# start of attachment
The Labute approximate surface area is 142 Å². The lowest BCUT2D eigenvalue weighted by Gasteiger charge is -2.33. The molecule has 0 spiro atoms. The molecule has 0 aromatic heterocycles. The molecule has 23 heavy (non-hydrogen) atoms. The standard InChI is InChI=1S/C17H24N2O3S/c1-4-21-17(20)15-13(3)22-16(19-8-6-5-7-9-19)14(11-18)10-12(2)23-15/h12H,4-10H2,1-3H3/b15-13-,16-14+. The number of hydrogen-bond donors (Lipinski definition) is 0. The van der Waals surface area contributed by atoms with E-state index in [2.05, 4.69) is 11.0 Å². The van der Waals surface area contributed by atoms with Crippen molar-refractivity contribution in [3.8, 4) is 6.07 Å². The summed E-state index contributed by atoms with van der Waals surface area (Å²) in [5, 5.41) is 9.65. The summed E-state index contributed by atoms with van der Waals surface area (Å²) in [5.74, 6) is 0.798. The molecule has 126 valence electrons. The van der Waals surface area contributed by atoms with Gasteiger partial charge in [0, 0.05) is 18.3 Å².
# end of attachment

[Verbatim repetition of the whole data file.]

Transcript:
The Labute approximate surface area is 142 Å². The lowest BCUT2D eigenvalue weighted by Gasteiger charge is -2.33. The molecule has 0 spiro atoms. The molecule has 0 aromatic heterocycles. The molecule has 23 heavy (non-hydrogen) atoms. The standard InChI is InChI=1S/C17H24N2O3S/c1-4-21-17(20)15-13(3)22-16(19-8-6-5-7-9-19)14(11-18)10-12(2)23-15/h12H,4-10H2,1-3H3/b15-13-,16-14+. The number of hydrogen-bond donors (Lipinski definition) is 0. The van der Waals surface area contributed by atoms with E-state index in [2.05, 4.69) is 11.0 Å². The van der Waals surface area contributed by atoms with Crippen molar-refractivity contribution in [3.8, 4) is 6.07 Å². The summed E-state index contributed by atoms with van der Waals surface area (Å²) in [5, 5.41) is 9.65. The summed E-state index contributed by atoms with van der Waals surface area (Å²) in [5.74, 6) is 0.798. The molecule has 126 valence electrons. The van der Waals surface area contributed by atoms with Gasteiger partial charge in [0, 0.05) is 18.3 Å².